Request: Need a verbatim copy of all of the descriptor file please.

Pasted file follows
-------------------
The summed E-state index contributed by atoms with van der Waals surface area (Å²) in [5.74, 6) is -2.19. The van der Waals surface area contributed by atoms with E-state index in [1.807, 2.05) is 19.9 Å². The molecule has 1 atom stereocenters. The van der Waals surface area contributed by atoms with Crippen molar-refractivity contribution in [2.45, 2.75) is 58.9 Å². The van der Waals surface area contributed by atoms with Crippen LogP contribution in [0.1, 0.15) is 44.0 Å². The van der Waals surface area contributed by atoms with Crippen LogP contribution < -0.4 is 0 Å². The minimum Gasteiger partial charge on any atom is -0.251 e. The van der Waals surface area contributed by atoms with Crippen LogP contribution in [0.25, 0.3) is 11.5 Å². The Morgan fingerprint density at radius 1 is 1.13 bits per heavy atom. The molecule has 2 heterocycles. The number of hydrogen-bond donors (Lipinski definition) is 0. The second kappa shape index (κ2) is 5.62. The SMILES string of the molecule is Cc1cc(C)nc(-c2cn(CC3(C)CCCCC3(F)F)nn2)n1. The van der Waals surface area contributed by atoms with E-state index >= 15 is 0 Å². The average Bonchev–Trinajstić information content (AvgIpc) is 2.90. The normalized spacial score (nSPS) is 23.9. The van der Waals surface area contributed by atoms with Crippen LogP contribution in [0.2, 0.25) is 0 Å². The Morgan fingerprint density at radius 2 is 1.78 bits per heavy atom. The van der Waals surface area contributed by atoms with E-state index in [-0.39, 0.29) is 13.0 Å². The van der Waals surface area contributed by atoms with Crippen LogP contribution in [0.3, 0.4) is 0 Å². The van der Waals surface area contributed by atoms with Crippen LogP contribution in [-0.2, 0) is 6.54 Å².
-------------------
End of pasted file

The summed E-state index contributed by atoms with van der Waals surface area (Å²) in [5.74, 6) is -2.19. The van der Waals surface area contributed by atoms with E-state index in [1.807, 2.05) is 19.9 Å². The molecule has 1 atom stereocenters. The van der Waals surface area contributed by atoms with Crippen molar-refractivity contribution in [2.45, 2.75) is 58.9 Å². The van der Waals surface area contributed by atoms with Crippen LogP contribution in [0.1, 0.15) is 44.0 Å². The van der Waals surface area contributed by atoms with Crippen LogP contribution < -0.4 is 0 Å². The minimum Gasteiger partial charge on any atom is -0.251 e. The van der Waals surface area contributed by atoms with Crippen LogP contribution in [0.25, 0.3) is 11.5 Å². The Morgan fingerprint density at radius 1 is 1.13 bits per heavy atom. The molecule has 2 heterocycles. The number of hydrogen-bond donors (Lipinski definition) is 0. The second kappa shape index (κ2) is 5.62. The SMILES string of the molecule is Cc1cc(C)nc(-c2cn(CC3(C)CCCCC3(F)F)nn2)n1. The van der Waals surface area contributed by atoms with E-state index >= 15 is 0 Å². The average Bonchev–Trinajstić information content (AvgIpc) is 2.90. The normalized spacial score (nSPS) is 23.9. The van der Waals surface area contributed by atoms with Crippen LogP contribution in [0.2, 0.25) is 0 Å². The Morgan fingerprint density at radius 2 is 1.78 bits per heavy atom. The van der Waals surface area contributed by atoms with E-state index in [-0.39, 0.29) is 13.0 Å². The van der Waals surface area contributed by atoms with Crippen LogP contribution in [0.3, 0.4) is 0 Å². The van der Waals surface area contributed by atoms with Crippen LogP contribution in [-0.2, 0) is 6.54 Å².